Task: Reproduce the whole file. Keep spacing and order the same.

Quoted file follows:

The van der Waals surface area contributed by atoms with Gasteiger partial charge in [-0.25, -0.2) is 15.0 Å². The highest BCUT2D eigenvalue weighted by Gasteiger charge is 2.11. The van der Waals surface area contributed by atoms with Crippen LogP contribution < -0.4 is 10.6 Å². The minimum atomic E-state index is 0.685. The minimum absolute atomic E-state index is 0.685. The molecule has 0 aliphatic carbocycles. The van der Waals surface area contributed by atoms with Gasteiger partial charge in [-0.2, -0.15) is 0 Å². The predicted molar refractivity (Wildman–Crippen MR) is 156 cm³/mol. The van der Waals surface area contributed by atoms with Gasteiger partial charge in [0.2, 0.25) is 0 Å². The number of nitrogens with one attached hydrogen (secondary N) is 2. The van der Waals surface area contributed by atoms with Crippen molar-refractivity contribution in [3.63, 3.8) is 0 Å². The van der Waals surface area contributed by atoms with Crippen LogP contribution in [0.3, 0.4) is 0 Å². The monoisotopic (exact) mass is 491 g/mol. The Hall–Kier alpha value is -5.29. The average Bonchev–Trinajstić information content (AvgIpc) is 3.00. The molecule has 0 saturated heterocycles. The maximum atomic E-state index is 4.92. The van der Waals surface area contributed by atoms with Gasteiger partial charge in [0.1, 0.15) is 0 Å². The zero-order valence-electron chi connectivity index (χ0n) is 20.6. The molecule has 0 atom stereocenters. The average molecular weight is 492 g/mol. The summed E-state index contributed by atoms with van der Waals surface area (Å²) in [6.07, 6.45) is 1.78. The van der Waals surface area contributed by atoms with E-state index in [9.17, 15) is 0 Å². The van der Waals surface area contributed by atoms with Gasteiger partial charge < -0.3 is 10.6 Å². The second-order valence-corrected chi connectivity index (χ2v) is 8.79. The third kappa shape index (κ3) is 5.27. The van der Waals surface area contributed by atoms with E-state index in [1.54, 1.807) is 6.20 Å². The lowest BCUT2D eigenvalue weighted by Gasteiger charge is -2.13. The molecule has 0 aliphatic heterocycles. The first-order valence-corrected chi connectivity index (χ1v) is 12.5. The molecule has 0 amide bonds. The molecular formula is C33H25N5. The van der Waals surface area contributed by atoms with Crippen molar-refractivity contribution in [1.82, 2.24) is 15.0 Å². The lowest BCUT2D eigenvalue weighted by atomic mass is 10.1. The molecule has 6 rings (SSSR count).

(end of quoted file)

The van der Waals surface area contributed by atoms with Gasteiger partial charge in [-0.25, -0.2) is 15.0 Å². The highest BCUT2D eigenvalue weighted by Gasteiger charge is 2.11. The van der Waals surface area contributed by atoms with Crippen LogP contribution < -0.4 is 10.6 Å². The minimum atomic E-state index is 0.685. The minimum absolute atomic E-state index is 0.685. The molecule has 0 aliphatic carbocycles. The van der Waals surface area contributed by atoms with Gasteiger partial charge in [-0.2, -0.15) is 0 Å². The predicted molar refractivity (Wildman–Crippen MR) is 156 cm³/mol. The van der Waals surface area contributed by atoms with Gasteiger partial charge in [0.2, 0.25) is 0 Å². The number of nitrogens with one attached hydrogen (secondary N) is 2. The van der Waals surface area contributed by atoms with Crippen molar-refractivity contribution in [3.63, 3.8) is 0 Å². The van der Waals surface area contributed by atoms with Crippen LogP contribution in [0.3, 0.4) is 0 Å². The monoisotopic (exact) mass is 491 g/mol. The Hall–Kier alpha value is -5.29. The average Bonchev–Trinajstić information content (AvgIpc) is 3.00. The molecule has 0 saturated heterocycles. The maximum atomic E-state index is 4.92. The van der Waals surface area contributed by atoms with Gasteiger partial charge in [0.1, 0.15) is 0 Å². The zero-order valence-electron chi connectivity index (χ0n) is 20.6. The molecule has 0 atom stereocenters. The average molecular weight is 492 g/mol. The summed E-state index contributed by atoms with van der Waals surface area (Å²) in [6.07, 6.45) is 1.78. The van der Waals surface area contributed by atoms with E-state index in [9.17, 15) is 0 Å². The van der Waals surface area contributed by atoms with Gasteiger partial charge < -0.3 is 10.6 Å². The second-order valence-corrected chi connectivity index (χ2v) is 8.79. The third kappa shape index (κ3) is 5.27. The van der Waals surface area contributed by atoms with E-state index in [1.54, 1.807) is 6.20 Å². The lowest BCUT2D eigenvalue weighted by Gasteiger charge is -2.13. The molecule has 0 aliphatic heterocycles. The first-order valence-corrected chi connectivity index (χ1v) is 12.5. The molecule has 0 amide bonds. The molecular formula is C33H25N5. The van der Waals surface area contributed by atoms with Crippen molar-refractivity contribution in [1.82, 2.24) is 15.0 Å². The lowest BCUT2D eigenvalue weighted by atomic mass is 10.1. The molecule has 6 rings (SSSR count).